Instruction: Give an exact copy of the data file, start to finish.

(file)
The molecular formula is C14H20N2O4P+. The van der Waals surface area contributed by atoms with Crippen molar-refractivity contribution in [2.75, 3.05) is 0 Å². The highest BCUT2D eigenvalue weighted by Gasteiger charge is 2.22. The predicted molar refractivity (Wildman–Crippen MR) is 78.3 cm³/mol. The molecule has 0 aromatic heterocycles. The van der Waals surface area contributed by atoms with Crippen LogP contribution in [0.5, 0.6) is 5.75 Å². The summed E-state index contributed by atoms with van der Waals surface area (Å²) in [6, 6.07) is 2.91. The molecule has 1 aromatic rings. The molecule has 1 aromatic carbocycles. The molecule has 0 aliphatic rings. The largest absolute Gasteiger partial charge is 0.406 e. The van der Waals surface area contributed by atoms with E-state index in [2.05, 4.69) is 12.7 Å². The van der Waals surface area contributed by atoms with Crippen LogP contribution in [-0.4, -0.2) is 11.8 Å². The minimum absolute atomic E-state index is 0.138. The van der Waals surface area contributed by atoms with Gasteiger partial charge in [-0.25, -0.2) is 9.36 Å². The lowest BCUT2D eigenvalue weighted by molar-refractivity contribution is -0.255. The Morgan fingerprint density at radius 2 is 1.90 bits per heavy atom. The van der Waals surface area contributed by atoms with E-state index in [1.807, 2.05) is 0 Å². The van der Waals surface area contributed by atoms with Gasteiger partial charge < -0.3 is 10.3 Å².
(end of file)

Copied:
The molecular formula is C14H20N2O4P+. The van der Waals surface area contributed by atoms with Crippen molar-refractivity contribution in [2.75, 3.05) is 0 Å². The highest BCUT2D eigenvalue weighted by Gasteiger charge is 2.22. The predicted molar refractivity (Wildman–Crippen MR) is 78.3 cm³/mol. The molecule has 0 aromatic heterocycles. The van der Waals surface area contributed by atoms with Crippen LogP contribution in [0.5, 0.6) is 5.75 Å². The summed E-state index contributed by atoms with van der Waals surface area (Å²) in [6, 6.07) is 2.91. The molecule has 1 aromatic rings. The molecule has 1 aromatic carbocycles. The molecule has 0 aliphatic rings. The largest absolute Gasteiger partial charge is 0.406 e. The van der Waals surface area contributed by atoms with E-state index in [2.05, 4.69) is 12.7 Å². The van der Waals surface area contributed by atoms with Crippen LogP contribution in [-0.4, -0.2) is 11.8 Å². The minimum absolute atomic E-state index is 0.138. The van der Waals surface area contributed by atoms with Gasteiger partial charge in [-0.25, -0.2) is 9.36 Å². The lowest BCUT2D eigenvalue weighted by molar-refractivity contribution is -0.255. The Morgan fingerprint density at radius 2 is 1.90 bits per heavy atom. The van der Waals surface area contributed by atoms with E-state index in [1.807, 2.05) is 0 Å². The van der Waals surface area contributed by atoms with Gasteiger partial charge < -0.3 is 10.3 Å².